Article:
"I haven’t been an adult for that long"

My friend Lexi and I pride ourselves on our completely planned and sought out for spontaneity. So we decided to buy a pack of cigarettes and go down one of my favorites- well one of the only- nature trails in our town. A few steps and puffs into the walk we began to get bitten by a bug here and there. We live in Florida, like bugs shouldn’t be that big of a deal. After about 15 minutes of toughening it out and getting eaten alive we both couldn’t handled the bugs anymore and promptly began to sprint - in all honesty it was probably closer to a jog- all the way back to her car, whilst smoking our cigarettes. Once the spontaneous had failed us, we resulted to good old fashion plans. We planned that next we would go to Walmart and buy not only bug spray but the anti itch cream we both so desperately needed. As we started our mission I to Walmart we realized we had no fucking clue where any of this stuff was, nor did either of us want to ask. Finally, someone overheard our whines and told us where the products were located. it’s like I could here siri’s voice saying, you have arrived. Then exactly upon arrival came more confusion who would have guessed such a simple product came in so many shapes, colors, sizes, roll-ons, low odor, and kids. How in the hell were we suppose to figure this out? Lucky for us our cries once again were answered and a lady directed us to the proper purchase. Lexi then said “sorry, we haven’t been adults for that long,” and that’s when it hit me, we really had not been adults for that long; how were we suppose to know how to do this?

18, that’s the year for most you are suppose to graduate High school and then bam you are independent. Almost like that diploma was breaking the contract between ourselves and our parents. In all honestly though, we are new to this lifestyle of “independence” and we are suppose to mess up but we aren’t really professionals at this whole being an adult thing, yet. Some people have it less likely and are totally independent and are totally doing this on their own, and they deserve a pay on the back.. But, today we are talking about those in limbo land like myself and my friends and like my college freshmen out there.

The limbo land of independence. The land of you work a part-time shit college job and take awful General education classes and are labeled an adult but not always treated like one. That limbo land, sucks. The land of mommy and daddy still pay for my insurances and my cell phone plan but I’m taking out 10,000 dollars in student loans- by myself. The limbo land of ” I live on my own” buy my RA has set aside quiet time and the list of rules I must follow In order to live here are longer than the ones I had back home. And don’t get me wrong, it is awesome. It’s awesome when it is 2 a.m and you are eating a breakfast burrito from pita pit and finishing up some homework. But it is also terrifying like when your car breaks down on a major highway and you as an adult are expected to fix the problem at hand. I mean we are adults now, I guess.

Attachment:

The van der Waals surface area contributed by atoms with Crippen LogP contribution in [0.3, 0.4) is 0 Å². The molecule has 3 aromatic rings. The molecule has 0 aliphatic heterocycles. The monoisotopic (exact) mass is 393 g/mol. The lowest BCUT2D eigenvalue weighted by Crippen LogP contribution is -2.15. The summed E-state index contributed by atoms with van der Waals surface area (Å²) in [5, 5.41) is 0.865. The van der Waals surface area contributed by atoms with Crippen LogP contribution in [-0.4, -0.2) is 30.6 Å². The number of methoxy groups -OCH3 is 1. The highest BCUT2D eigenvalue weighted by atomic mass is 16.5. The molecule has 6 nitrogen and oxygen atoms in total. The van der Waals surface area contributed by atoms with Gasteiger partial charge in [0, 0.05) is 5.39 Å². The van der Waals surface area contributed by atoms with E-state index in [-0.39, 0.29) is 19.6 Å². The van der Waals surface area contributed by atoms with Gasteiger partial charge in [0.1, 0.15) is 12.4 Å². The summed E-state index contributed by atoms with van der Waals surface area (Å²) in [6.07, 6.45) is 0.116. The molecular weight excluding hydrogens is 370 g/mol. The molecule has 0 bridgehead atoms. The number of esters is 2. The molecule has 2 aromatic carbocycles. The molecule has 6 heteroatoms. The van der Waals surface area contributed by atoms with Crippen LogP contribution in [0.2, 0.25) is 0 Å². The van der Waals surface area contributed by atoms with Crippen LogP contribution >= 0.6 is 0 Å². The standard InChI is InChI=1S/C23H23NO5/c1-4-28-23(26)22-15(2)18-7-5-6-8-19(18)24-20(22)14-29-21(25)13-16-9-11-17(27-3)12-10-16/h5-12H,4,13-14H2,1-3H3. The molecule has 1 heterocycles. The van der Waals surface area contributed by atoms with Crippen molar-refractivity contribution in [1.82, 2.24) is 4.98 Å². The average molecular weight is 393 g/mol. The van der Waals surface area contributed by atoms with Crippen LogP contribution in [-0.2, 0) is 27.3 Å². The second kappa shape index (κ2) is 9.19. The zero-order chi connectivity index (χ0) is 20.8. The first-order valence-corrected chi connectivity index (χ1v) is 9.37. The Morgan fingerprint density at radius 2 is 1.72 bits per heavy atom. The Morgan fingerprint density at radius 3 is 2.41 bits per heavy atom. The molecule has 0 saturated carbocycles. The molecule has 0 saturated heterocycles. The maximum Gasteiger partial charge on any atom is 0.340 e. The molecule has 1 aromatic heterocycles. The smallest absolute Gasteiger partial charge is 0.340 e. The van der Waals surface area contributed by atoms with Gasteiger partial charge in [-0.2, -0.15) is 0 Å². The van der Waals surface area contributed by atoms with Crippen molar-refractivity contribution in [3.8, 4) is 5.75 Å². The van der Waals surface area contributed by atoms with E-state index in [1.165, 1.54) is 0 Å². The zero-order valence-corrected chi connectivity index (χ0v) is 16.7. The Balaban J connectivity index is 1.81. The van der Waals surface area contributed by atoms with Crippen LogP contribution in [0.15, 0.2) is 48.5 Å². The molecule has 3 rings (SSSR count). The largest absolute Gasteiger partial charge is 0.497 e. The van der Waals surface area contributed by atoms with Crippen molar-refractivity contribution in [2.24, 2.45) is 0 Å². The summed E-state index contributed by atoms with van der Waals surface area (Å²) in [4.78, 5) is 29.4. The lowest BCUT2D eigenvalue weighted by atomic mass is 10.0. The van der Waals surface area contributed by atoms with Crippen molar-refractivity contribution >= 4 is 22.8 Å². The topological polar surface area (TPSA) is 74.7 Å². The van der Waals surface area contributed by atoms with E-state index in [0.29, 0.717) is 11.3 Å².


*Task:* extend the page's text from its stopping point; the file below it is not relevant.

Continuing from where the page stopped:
And while I would love to beat myself up on the fact that when first faced with some adult decisions I have cried my eyes out to my mommy and told her to fix it because I can’t. I also pride myself on being able to handle things maturely on my own. I mean I haven’t been an adult for that long so the words I say may change when I look back and call myself naïve and wonder why I cried so much over the little things. Right now though I like the excuse of “sorry, I haven’t been an adult for that long.”

Puff Puff time

Smoking has always been publicized to me as something that will lead to absolute isolation. The opposite seems to be true though now that I have found out how easily people form a community.  

My friends and I started this tradition we labeled “Puff Puff time” where we all throw in for a pack once a week. The pack becomes the community pack and we all sit around outside and enjoy our cigarettes and talk about our days. At first we viewed this as a “family activity” something for our small group to do to wind down after a long day of school. It rapidly became a networking center where people come in and out of our conversations and join our family and grow our community. The immense amounts of characters and people I have met is absolutely insane: The 20-something construction worker who just comes for a quick smoke on his break and to get a quick catch up on our days; Classmates who just rag on the professors for sport; and we can’t forget the stripper who filled our nights with stories of his clients. The funny thing about our little community is that we made a community and we are not the only ones.

We are not the only ones doing this, we aren’t any different form the others. The communities have formed over anything and everything from sports, classes, marijuana, alcoholism, greek life, and even smoking. Copious amounts of people have made their own communities like some sort of survival key to this first semester of college.